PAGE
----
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Even with the All Pikes Peak Reads spotlight shining brightly on the writings of Science Fiction master Robert A. Heinlein (author of Have Spacesuit—Will Travel, one of the books on the APPR list for this year’s space theme), few are aware that Heinlein and his wife Ginny called Colorado Springs home from the late-1940s until 1965 during which time he wrote some of his greatest works, including Stranger in a Strange Land and Starship Troopers.
In the article below by local educator Eva Syrovy, she details the location and history of the home, links to a Popular Mechanics article about the house from 1952, and outlines some of the many subtle ways (never overt) that Heinlein incorporated Colorado Springs culture into his novels.
If, after reading this article, you want to know even more about Heinlein, Have Spacesuit—Will Travel, and his life in Colorado Springs, there will be a lecture by David Silver, President of the Heinlein Society tomorrow night in Gaylord Hall on the main floor of the Worner Center on the Colorado College campus. Enjoy!
by Eva Syrovy
Before Modesitt and Jordan, Moon and LeGuinn, Anderson and Card, Robert Anson Heinlein was the grand master of science fiction. And he lived right here in Colorado Springs.
I don’t remember which friend introduced me to Heinlein’s writing, but I have been its fan at least since high school. His writing, simple and predictable in philosophy but vital and adventurous in plot, kept me sane through many a college finals week. Not that I agreed with everything he had to say, even then. Later, as I grew beliefs and principles, I began to realize how far removed his writing is from my own politics. As life went on, I met a whole series of men in all kinds of places, from psychology grad school to oil field, who quoted the sayings of one of his best-known heroes, Lazarus Long, the way Southern Baptists quote the Bible. Lazarus is an interesting character in one of Heinlein’s later books, Time Enough For Love. Amiably profligate and a thousand years old, he travels the galaxy in his yacht, seeding the star systems with his descendants and doling out pearls of wisdom. Even I resort to his common-sense, versatile sayings sometimes. “Live life fully; moderation is for monks!” — indeed.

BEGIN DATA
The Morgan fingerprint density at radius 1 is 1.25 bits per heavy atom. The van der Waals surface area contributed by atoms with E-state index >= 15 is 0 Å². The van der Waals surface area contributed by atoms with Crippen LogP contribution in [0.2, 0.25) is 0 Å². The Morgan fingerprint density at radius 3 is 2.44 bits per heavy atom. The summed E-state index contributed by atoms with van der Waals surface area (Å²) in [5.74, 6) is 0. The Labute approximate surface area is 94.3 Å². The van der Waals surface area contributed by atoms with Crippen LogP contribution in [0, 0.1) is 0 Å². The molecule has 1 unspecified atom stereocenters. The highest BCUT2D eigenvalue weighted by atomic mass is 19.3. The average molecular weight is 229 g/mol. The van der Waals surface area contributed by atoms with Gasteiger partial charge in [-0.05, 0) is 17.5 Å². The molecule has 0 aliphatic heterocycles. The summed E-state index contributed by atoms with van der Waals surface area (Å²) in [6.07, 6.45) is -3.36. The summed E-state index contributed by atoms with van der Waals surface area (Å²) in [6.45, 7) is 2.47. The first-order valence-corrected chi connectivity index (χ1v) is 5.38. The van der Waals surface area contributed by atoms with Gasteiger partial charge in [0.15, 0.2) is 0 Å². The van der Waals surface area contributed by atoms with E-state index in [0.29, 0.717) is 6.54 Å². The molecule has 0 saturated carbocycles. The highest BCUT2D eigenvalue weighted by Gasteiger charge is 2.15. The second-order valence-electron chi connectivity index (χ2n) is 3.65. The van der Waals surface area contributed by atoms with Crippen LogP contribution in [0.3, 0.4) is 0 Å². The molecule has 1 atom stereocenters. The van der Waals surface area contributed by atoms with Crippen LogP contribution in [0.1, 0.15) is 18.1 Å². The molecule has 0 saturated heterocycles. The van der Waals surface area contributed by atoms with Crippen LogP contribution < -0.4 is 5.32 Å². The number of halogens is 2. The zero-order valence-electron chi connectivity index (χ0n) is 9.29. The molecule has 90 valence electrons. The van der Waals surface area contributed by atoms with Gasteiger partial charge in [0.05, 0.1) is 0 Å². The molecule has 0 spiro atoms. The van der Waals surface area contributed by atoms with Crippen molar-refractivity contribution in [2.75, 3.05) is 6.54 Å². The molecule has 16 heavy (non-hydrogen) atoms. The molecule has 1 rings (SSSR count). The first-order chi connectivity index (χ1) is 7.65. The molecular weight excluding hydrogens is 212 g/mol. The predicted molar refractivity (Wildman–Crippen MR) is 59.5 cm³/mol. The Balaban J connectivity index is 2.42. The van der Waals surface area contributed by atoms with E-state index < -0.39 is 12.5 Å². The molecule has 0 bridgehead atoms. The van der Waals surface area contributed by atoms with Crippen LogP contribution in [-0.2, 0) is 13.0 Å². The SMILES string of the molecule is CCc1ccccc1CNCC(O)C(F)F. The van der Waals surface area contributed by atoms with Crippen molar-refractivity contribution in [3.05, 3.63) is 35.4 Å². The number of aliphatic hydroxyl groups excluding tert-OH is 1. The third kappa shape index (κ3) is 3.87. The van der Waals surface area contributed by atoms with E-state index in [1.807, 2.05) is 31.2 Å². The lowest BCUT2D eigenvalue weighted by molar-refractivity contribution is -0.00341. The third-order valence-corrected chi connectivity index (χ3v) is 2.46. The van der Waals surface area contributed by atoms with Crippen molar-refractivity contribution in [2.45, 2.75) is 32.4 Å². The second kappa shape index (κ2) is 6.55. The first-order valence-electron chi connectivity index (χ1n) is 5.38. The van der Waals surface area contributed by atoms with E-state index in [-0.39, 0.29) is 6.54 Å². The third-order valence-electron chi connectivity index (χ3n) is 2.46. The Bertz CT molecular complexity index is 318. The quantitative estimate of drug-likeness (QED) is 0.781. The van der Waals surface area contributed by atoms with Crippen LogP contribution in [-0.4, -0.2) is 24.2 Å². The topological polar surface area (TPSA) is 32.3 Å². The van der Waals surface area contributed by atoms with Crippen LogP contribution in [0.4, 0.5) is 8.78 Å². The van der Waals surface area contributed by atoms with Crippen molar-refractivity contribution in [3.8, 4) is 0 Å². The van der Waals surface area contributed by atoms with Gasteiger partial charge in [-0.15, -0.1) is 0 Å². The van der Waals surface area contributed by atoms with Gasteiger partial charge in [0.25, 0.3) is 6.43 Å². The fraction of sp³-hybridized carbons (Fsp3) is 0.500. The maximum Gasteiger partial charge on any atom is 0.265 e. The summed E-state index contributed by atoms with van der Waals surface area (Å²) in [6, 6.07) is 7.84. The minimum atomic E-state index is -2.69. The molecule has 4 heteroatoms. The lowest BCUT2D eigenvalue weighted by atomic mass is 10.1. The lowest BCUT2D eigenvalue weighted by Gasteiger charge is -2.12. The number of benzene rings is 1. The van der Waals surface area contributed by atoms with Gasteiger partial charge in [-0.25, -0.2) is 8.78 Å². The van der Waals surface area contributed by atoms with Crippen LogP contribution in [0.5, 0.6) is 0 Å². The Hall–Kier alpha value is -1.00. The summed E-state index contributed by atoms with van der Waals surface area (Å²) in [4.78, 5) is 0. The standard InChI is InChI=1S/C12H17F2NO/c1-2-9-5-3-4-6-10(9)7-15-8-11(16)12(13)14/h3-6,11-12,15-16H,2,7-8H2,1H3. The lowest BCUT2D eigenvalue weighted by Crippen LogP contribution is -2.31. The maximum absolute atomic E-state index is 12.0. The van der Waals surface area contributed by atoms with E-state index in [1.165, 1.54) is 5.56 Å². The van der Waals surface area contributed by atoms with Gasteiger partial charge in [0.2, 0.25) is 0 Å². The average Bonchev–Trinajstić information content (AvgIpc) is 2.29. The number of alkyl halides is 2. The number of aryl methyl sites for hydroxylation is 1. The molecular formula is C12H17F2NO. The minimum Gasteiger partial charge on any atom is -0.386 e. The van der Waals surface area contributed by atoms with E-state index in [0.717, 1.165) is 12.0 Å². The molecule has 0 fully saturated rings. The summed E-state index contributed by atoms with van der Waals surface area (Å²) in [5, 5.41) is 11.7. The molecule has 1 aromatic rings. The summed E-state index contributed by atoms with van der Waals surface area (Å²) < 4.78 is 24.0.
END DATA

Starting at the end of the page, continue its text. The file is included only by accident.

Robert and Ginny, his beloved third wife, moved to our fair city sometime in the late 1940’s, probably in 1948, after their marriage in October of that year. This was not Heinlein’s first visit to the area. In 1923, as a high school student, he climbed Pikes Peak, one would imagine using Fred Barr’s new and eponymous trail. Decades later, he used our backyard mountain as a runway for imaginary spaceship launches. Heinlein also spent time at Denver’s Fitzsimmons hospital in the thirties, recovering from tuberculosis brought on, probably, by repeated bouts of seasickness. Having recovered, Henlein next attempted a career in politics in California. He worked with Upton Sinclair’s EPIC movement, and ran, on the Democratic ticket, for a congressional seat in an election, which he badly lost. His candidacy was probably undermined by the old-time establishment Dems, who regarded the EPIC people as unwelcome interlopers. Robert Heinlein began his writing career by selling his first story, “Lifeline” in 1939, but during WWII devoted his skills to the war effort; so his writing career did not really get started until 1945. By 1954, the Gazette quoted Time Magazine as naming him one of the two top science fiction writers of the time.
The couple’s move to the Springs was motivated by their logical conclusion that the city was far enough from both coasts and their centers of population to be relatively safe in the case of a nuclear attack, and that Cheyenne Mountain would provide a shelter from an attack on Camp Carson. Finally, an advantage to being to boondocks! And boondocks this was — a 1955 article exclaims that the population of Colorado Springs is up to 53,000. The Heinleins bought a lot almost twice the size of the properties around it on Mesa drive in the Broadmoor, and got to choose their house number: 1776. Robert was the architect for the house they began building in 1950. The resulting structure was featured in a “house of the future” article in Popular Mechanics in 1952, reproduced in full on the web.